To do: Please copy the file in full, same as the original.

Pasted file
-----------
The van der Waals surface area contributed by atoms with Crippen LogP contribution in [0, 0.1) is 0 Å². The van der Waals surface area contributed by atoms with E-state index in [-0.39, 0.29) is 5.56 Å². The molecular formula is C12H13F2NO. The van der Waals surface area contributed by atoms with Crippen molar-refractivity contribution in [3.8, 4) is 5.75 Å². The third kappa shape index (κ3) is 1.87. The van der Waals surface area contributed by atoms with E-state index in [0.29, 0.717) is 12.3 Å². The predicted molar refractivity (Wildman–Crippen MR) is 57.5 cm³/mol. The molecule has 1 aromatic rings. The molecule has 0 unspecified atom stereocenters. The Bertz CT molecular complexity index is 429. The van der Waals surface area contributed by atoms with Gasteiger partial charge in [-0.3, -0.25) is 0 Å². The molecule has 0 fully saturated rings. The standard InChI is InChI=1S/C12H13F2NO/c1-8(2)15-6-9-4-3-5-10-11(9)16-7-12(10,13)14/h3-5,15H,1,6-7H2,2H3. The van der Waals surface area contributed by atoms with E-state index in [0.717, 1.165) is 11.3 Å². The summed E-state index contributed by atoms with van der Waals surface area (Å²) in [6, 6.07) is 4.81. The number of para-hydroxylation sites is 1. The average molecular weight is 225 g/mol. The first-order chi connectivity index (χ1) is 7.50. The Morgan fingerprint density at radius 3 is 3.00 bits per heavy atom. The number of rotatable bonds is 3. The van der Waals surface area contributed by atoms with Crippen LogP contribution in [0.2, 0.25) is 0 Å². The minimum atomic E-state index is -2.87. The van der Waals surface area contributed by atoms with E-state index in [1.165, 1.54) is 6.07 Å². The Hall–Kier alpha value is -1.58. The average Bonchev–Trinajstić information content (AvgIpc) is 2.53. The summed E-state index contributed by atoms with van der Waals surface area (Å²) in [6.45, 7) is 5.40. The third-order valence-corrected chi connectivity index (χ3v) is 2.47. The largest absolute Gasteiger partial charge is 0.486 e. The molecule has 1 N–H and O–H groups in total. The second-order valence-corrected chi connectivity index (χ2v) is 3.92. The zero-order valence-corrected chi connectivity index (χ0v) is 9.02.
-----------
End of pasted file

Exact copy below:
The van der Waals surface area contributed by atoms with Crippen LogP contribution in [0, 0.1) is 0 Å². The van der Waals surface area contributed by atoms with E-state index in [-0.39, 0.29) is 5.56 Å². The molecular formula is C12H13F2NO. The van der Waals surface area contributed by atoms with Crippen molar-refractivity contribution in [3.8, 4) is 5.75 Å². The third kappa shape index (κ3) is 1.87. The van der Waals surface area contributed by atoms with E-state index in [0.29, 0.717) is 12.3 Å². The predicted molar refractivity (Wildman–Crippen MR) is 57.5 cm³/mol. The molecule has 1 aromatic rings. The molecule has 0 unspecified atom stereocenters. The Bertz CT molecular complexity index is 429. The van der Waals surface area contributed by atoms with Gasteiger partial charge in [-0.3, -0.25) is 0 Å². The molecule has 0 fully saturated rings. The standard InChI is InChI=1S/C12H13F2NO/c1-8(2)15-6-9-4-3-5-10-11(9)16-7-12(10,13)14/h3-5,15H,1,6-7H2,2H3. The van der Waals surface area contributed by atoms with E-state index in [0.717, 1.165) is 11.3 Å². The summed E-state index contributed by atoms with van der Waals surface area (Å²) in [6, 6.07) is 4.81. The number of para-hydroxylation sites is 1. The average molecular weight is 225 g/mol. The first-order chi connectivity index (χ1) is 7.50. The Morgan fingerprint density at radius 3 is 3.00 bits per heavy atom. The number of rotatable bonds is 3. The van der Waals surface area contributed by atoms with Crippen LogP contribution in [0.2, 0.25) is 0 Å². The minimum atomic E-state index is -2.87. The van der Waals surface area contributed by atoms with E-state index in [1.165, 1.54) is 6.07 Å². The Hall–Kier alpha value is -1.58. The average Bonchev–Trinajstić information content (AvgIpc) is 2.53. The summed E-state index contributed by atoms with van der Waals surface area (Å²) in [6.45, 7) is 5.40. The third-order valence-corrected chi connectivity index (χ3v) is 2.47. The largest absolute Gasteiger partial charge is 0.486 e. The molecule has 1 N–H and O–H groups in total. The second-order valence-corrected chi connectivity index (χ2v) is 3.92. The zero-order valence-corrected chi connectivity index (χ0v) is 9.02.